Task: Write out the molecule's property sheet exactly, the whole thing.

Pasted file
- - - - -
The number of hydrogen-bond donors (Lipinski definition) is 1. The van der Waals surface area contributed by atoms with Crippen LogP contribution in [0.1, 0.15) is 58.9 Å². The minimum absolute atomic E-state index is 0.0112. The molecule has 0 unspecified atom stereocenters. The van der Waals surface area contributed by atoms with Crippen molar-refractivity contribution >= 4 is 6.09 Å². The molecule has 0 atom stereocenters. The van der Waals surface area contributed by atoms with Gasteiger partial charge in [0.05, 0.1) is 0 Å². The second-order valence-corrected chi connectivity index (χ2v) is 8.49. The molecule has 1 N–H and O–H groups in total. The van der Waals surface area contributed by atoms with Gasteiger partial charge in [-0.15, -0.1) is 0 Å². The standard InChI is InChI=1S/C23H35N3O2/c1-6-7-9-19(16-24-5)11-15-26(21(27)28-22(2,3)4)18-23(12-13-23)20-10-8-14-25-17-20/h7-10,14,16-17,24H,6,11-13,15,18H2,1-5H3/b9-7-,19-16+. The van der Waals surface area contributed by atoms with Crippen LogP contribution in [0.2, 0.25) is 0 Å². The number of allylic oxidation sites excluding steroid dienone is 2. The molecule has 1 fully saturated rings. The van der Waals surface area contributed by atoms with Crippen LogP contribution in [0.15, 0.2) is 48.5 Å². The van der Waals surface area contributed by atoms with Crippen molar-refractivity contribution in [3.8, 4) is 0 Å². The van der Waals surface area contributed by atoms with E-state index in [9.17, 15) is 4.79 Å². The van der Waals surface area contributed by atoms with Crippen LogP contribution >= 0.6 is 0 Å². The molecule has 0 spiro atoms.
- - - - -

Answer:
The number of hydrogen-bond donors (Lipinski definition) is 1. The van der Waals surface area contributed by atoms with Crippen LogP contribution in [0.1, 0.15) is 58.9 Å². The minimum absolute atomic E-state index is 0.0112. The molecule has 0 unspecified atom stereocenters. The van der Waals surface area contributed by atoms with Crippen molar-refractivity contribution >= 4 is 6.09 Å². The molecule has 0 atom stereocenters. The van der Waals surface area contributed by atoms with Gasteiger partial charge in [0.05, 0.1) is 0 Å². The second-order valence-corrected chi connectivity index (χ2v) is 8.49. The molecule has 1 N–H and O–H groups in total. The van der Waals surface area contributed by atoms with Gasteiger partial charge in [-0.15, -0.1) is 0 Å². The standard InChI is InChI=1S/C23H35N3O2/c1-6-7-9-19(16-24-5)11-15-26(21(27)28-22(2,3)4)18-23(12-13-23)20-10-8-14-25-17-20/h7-10,14,16-17,24H,6,11-13,15,18H2,1-5H3/b9-7-,19-16+. The van der Waals surface area contributed by atoms with Crippen LogP contribution in [0.2, 0.25) is 0 Å². The number of allylic oxidation sites excluding steroid dienone is 2. The molecule has 1 fully saturated rings. The van der Waals surface area contributed by atoms with Crippen LogP contribution in [0.15, 0.2) is 48.5 Å². The van der Waals surface area contributed by atoms with Crippen molar-refractivity contribution in [3.8, 4) is 0 Å². The van der Waals surface area contributed by atoms with E-state index in [9.17, 15) is 4.79 Å². The van der Waals surface area contributed by atoms with Crippen LogP contribution >= 0.6 is 0 Å². The molecule has 0 spiro atoms.